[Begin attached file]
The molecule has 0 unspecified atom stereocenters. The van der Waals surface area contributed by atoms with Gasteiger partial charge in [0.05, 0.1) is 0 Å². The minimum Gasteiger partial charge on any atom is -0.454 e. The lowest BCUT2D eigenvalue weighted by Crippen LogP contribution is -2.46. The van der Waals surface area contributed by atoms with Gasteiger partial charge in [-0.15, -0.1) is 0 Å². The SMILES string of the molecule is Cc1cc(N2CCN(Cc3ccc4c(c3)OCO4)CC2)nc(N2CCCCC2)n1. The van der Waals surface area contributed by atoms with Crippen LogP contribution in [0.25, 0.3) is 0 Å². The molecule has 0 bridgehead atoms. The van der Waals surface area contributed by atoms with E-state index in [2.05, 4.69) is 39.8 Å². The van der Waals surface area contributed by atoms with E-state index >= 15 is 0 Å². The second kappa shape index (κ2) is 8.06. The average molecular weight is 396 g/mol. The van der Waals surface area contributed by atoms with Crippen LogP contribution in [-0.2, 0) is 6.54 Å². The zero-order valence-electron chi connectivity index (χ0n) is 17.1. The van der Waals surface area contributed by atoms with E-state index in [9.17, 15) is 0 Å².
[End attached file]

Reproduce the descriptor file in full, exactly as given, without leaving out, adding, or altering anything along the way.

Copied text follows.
The molecule has 0 unspecified atom stereocenters. The van der Waals surface area contributed by atoms with Gasteiger partial charge in [0.05, 0.1) is 0 Å². The minimum Gasteiger partial charge on any atom is -0.454 e. The lowest BCUT2D eigenvalue weighted by Crippen LogP contribution is -2.46. The van der Waals surface area contributed by atoms with Gasteiger partial charge in [-0.15, -0.1) is 0 Å². The SMILES string of the molecule is Cc1cc(N2CCN(Cc3ccc4c(c3)OCO4)CC2)nc(N2CCCCC2)n1. The van der Waals surface area contributed by atoms with Crippen LogP contribution in [0.25, 0.3) is 0 Å². The molecule has 0 bridgehead atoms. The van der Waals surface area contributed by atoms with E-state index in [2.05, 4.69) is 39.8 Å². The van der Waals surface area contributed by atoms with E-state index >= 15 is 0 Å². The second kappa shape index (κ2) is 8.06. The average molecular weight is 396 g/mol. The van der Waals surface area contributed by atoms with Crippen LogP contribution in [-0.2, 0) is 6.54 Å². The zero-order valence-electron chi connectivity index (χ0n) is 17.1. The van der Waals surface area contributed by atoms with E-state index in [9.17, 15) is 0 Å².